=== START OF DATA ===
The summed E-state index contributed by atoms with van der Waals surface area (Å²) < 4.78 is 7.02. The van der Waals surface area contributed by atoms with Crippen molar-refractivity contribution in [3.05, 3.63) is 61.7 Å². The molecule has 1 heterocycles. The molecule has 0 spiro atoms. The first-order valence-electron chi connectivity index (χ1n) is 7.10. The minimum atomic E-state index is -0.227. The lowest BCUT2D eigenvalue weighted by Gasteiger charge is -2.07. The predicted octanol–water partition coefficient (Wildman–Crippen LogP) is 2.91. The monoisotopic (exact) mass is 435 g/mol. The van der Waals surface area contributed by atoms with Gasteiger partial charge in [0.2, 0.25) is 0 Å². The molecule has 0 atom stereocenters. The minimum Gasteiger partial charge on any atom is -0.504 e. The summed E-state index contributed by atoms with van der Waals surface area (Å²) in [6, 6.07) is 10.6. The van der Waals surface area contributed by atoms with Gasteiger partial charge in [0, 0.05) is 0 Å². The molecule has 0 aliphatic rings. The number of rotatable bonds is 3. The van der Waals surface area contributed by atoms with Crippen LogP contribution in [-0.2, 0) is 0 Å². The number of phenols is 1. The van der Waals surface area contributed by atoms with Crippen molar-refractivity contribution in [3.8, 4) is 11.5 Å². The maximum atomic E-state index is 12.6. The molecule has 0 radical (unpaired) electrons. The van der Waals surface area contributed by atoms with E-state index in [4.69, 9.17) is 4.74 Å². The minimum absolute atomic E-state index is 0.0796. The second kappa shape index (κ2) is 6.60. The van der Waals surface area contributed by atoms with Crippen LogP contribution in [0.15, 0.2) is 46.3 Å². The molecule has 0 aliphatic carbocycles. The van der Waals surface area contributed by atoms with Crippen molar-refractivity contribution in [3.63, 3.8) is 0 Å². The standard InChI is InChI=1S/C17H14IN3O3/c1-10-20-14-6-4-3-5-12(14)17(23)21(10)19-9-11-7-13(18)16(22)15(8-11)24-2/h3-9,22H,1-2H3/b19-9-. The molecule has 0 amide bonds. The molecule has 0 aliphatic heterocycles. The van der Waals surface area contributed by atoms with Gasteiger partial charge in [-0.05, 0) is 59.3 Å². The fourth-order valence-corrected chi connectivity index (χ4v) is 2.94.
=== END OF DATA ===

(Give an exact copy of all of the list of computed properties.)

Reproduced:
The summed E-state index contributed by atoms with van der Waals surface area (Å²) < 4.78 is 7.02. The van der Waals surface area contributed by atoms with Crippen molar-refractivity contribution in [3.05, 3.63) is 61.7 Å². The molecule has 1 heterocycles. The molecule has 0 spiro atoms. The first-order valence-electron chi connectivity index (χ1n) is 7.10. The minimum atomic E-state index is -0.227. The lowest BCUT2D eigenvalue weighted by Gasteiger charge is -2.07. The predicted octanol–water partition coefficient (Wildman–Crippen LogP) is 2.91. The monoisotopic (exact) mass is 435 g/mol. The van der Waals surface area contributed by atoms with Gasteiger partial charge in [0.2, 0.25) is 0 Å². The molecule has 0 atom stereocenters. The minimum Gasteiger partial charge on any atom is -0.504 e. The summed E-state index contributed by atoms with van der Waals surface area (Å²) in [6, 6.07) is 10.6. The van der Waals surface area contributed by atoms with Gasteiger partial charge in [0, 0.05) is 0 Å². The molecule has 0 aliphatic rings. The number of rotatable bonds is 3. The van der Waals surface area contributed by atoms with Crippen LogP contribution in [-0.2, 0) is 0 Å². The number of phenols is 1. The van der Waals surface area contributed by atoms with Crippen molar-refractivity contribution in [3.8, 4) is 11.5 Å². The maximum atomic E-state index is 12.6. The molecule has 0 radical (unpaired) electrons. The van der Waals surface area contributed by atoms with E-state index in [4.69, 9.17) is 4.74 Å². The minimum absolute atomic E-state index is 0.0796. The second kappa shape index (κ2) is 6.60. The van der Waals surface area contributed by atoms with Crippen LogP contribution in [0.15, 0.2) is 46.3 Å². The molecule has 0 aliphatic carbocycles. The van der Waals surface area contributed by atoms with Crippen molar-refractivity contribution in [3.63, 3.8) is 0 Å². The standard InChI is InChI=1S/C17H14IN3O3/c1-10-20-14-6-4-3-5-12(14)17(23)21(10)19-9-11-7-13(18)16(22)15(8-11)24-2/h3-9,22H,1-2H3/b19-9-. The molecule has 0 amide bonds. The molecule has 0 aliphatic heterocycles. The van der Waals surface area contributed by atoms with Gasteiger partial charge in [-0.05, 0) is 59.3 Å². The fourth-order valence-corrected chi connectivity index (χ4v) is 2.94.